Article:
Public health workers consider the customs of people and communities, especially when they try to encourage the acceptance of health promotion and disease prevention programs or policies. Customs are more than aggregates of individual habits. They are regular, patterned, learned, and traditional ways of appearing or behaving in response to a given situation or occasion. Customs may be reflected in language, greetings, communications, religion, and certainly in health practices that distinguish one social group from another. The complexity of the study of customs was emphasized by the anthropologist Ruth Benedict, who noted in the 1930s that traditional customs the world over consist of a mass of detailed behaviors more varied than that which any one person could ever evolve individually.
Customs are derived from social norms, which are those rules or standards that guide, control, or regulate proper and acceptable behavior of a group. These norms define the shared expectations of a group and enable people to anticipate how others will interpret and respond to their words and actions if there is deviation from a custom. For example, if one has an infectious disease, typically the custom within the general community is to act in a manner to prevent infecting others. Failing that, the customary responses from others may range from ignoring the individual's behavior, verbally reprimanding, or even ostracizing him or her for threatening the health of other members.
A custom may exist at the level of a folkway or a more. Each of these concepts help demarcate the strength and importance of a custom held by a particular group relevant to a particular situation. The concept of folkways was developed by the American sociologist William Graham Sumner and his followers in the early 1900s. "The ways of the folk" arose and persisted over time as repetitive and accumulative patterns of expected behavior for responding to similar social situations or individual needs. They ultimately became incorporated into tradition and received some degree of formal recognition but were not considered of moral significance. Folkways may be reflected in the everyday habits and conventions people obey without giving much thought to the matter, for example, eating three meals a day, drinking alcohol but not to a state of drunkenness, or using the group's "right way" to cure disease. People who violate folkways may be labeled eccentrics and as a rule they are tolerated by the group.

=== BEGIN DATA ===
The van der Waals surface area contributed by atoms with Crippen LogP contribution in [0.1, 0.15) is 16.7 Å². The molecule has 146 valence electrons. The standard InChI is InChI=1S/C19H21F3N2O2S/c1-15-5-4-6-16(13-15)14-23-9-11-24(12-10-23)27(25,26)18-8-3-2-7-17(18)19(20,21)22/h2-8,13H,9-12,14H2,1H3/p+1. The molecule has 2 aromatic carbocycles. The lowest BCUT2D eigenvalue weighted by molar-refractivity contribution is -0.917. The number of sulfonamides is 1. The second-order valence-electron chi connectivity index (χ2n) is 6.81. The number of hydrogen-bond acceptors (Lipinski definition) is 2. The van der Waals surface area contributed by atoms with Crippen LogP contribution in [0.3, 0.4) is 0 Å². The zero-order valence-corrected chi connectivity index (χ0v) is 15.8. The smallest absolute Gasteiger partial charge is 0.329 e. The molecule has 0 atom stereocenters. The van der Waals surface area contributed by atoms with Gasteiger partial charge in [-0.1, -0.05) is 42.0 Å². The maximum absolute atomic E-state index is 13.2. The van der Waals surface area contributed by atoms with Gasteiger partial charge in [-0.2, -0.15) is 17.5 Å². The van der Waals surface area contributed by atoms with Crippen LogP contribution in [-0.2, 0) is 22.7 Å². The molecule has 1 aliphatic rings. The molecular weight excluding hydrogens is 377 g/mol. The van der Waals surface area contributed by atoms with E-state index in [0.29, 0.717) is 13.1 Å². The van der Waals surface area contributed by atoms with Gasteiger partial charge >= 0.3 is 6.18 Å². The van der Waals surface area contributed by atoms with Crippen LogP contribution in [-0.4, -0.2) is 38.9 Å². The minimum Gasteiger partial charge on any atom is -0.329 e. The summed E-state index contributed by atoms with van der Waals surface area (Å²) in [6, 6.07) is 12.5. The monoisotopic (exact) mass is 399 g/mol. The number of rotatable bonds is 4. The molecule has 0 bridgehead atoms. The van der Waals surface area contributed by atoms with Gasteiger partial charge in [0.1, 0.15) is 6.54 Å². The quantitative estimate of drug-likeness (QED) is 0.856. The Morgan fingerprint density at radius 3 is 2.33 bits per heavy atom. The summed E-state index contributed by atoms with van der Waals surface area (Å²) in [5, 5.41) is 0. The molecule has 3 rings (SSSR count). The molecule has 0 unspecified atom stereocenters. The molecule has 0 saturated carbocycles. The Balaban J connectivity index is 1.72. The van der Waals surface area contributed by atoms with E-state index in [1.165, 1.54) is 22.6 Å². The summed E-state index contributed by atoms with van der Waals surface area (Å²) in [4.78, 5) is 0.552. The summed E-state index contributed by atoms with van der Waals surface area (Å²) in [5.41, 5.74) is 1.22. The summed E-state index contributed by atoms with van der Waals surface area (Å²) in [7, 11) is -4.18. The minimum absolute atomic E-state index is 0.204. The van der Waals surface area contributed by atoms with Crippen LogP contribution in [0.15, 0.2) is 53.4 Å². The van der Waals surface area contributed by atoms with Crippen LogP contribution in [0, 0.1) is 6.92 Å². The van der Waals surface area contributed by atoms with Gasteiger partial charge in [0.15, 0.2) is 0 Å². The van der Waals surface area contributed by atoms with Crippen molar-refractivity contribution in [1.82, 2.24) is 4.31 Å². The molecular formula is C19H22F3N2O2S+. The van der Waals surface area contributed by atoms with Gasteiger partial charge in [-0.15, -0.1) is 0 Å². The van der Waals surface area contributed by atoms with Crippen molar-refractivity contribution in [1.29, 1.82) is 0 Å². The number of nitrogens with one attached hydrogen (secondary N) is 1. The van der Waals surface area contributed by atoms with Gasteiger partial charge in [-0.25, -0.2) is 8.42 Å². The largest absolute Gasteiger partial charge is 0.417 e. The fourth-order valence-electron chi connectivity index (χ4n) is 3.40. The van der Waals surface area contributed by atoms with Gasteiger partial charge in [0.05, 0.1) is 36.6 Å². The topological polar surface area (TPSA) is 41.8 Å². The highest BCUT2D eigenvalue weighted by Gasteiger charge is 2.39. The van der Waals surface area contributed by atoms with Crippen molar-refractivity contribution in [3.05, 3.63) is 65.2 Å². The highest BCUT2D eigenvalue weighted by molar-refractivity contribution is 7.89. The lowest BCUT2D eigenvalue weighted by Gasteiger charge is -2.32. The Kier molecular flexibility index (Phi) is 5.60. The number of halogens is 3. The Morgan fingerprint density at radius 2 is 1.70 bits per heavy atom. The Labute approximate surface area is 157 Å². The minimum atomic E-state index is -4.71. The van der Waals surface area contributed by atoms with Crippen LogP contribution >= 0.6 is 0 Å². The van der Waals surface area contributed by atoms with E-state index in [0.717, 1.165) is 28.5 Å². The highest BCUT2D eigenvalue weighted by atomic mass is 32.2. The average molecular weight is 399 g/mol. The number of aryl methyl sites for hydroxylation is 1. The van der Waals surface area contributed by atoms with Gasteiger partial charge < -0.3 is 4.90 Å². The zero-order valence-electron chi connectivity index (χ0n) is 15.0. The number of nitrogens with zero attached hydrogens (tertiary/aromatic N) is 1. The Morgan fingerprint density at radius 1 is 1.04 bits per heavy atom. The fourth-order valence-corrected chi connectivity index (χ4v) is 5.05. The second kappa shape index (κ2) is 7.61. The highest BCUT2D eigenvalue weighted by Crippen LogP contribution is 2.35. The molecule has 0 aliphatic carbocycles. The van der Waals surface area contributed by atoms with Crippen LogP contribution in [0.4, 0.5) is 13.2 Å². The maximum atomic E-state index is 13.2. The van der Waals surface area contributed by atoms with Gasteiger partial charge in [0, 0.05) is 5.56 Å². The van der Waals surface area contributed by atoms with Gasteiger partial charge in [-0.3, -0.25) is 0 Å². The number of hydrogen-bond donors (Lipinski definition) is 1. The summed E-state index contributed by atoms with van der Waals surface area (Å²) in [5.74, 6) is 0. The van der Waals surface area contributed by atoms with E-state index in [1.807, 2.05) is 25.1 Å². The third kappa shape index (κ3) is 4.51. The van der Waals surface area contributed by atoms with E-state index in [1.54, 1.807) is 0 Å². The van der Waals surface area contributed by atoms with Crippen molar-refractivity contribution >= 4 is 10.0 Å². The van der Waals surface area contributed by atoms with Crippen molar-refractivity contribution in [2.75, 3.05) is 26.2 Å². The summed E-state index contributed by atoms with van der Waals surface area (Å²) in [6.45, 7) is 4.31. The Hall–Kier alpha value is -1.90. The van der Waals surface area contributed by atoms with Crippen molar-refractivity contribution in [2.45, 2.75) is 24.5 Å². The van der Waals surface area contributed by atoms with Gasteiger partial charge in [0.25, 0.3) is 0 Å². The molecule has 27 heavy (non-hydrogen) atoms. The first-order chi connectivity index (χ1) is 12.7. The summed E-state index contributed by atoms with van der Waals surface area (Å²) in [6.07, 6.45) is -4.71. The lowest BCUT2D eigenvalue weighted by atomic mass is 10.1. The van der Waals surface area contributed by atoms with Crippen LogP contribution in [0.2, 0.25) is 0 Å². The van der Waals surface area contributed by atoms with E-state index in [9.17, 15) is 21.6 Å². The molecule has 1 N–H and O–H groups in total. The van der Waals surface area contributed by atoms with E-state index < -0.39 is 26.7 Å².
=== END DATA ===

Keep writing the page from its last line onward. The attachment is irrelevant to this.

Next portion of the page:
When certain folkways become well established and are regarded by general agreement as highly important and obligatory, as evidenced by strong sentiments against deviation and by severe punishment for violation, they become mores. Mores are customs that represent the absolute truth to the particular group and are the norms people consider vital to their well being and to their most cherished values. They typically take the form of laws, for example, prohibitions against incest, drunk driving, and child abuse. In contrast to folkways, violations of mores by people or groups can provoke intense reactions ranging from being ostracized, beaten, jailed, exiled, or executed.
From the moment of birth, the customs into which the people are born shape their experiences and behavior. In many groups, health-related behavior may be custom bound and very normative—tradition sets the precedent and solves problems, whether by authority or by consensus. Individuals are required to learn about the specific customs that shape their health behavior and to perform what they have learned. In reality, however, by the time children can think independently, the health-related customs of the family group have become an intimate part of their personalities. They do not question these customs, which become deeply held and extremely difficult to change over time. For example, the manner of tobacco, alcohol, and drug use in some groups and communities have become customs or norms, even though such use carries major health risks. Any attempts to eliminate or modify or reverse behaviors so integrally
Sometimes it is necessary to try to change or circumvent established customs in a community, particularly when this can bring modern health procedures for reducing particular health-related risks. Changing folkways and mores can be a very slow process, and it is not until their functional utility has disappeared that they may gradually change. New practices may then become embedded in the community as new values to be transmitted from one generation to the next. This requires public health workers to gradually adapt the customs and values of a community rather than trying to abruptly and totally change them.
MICHAEL V. KLINE
Benedict, R. (1935). Patterns of Culture. Boston: Houghton Mifflin.
Huff, R. M., and Kline, M. V., eds. (1999). Promoting Health in Multicultural Populations. Thousands Oaks, CA: Sage Publications.
Kroeber, A. L. (1948). Anthropology. New York: Harcourt, Brace.
Sumner, W. G. (1906). Folkways. Boston: Ginn.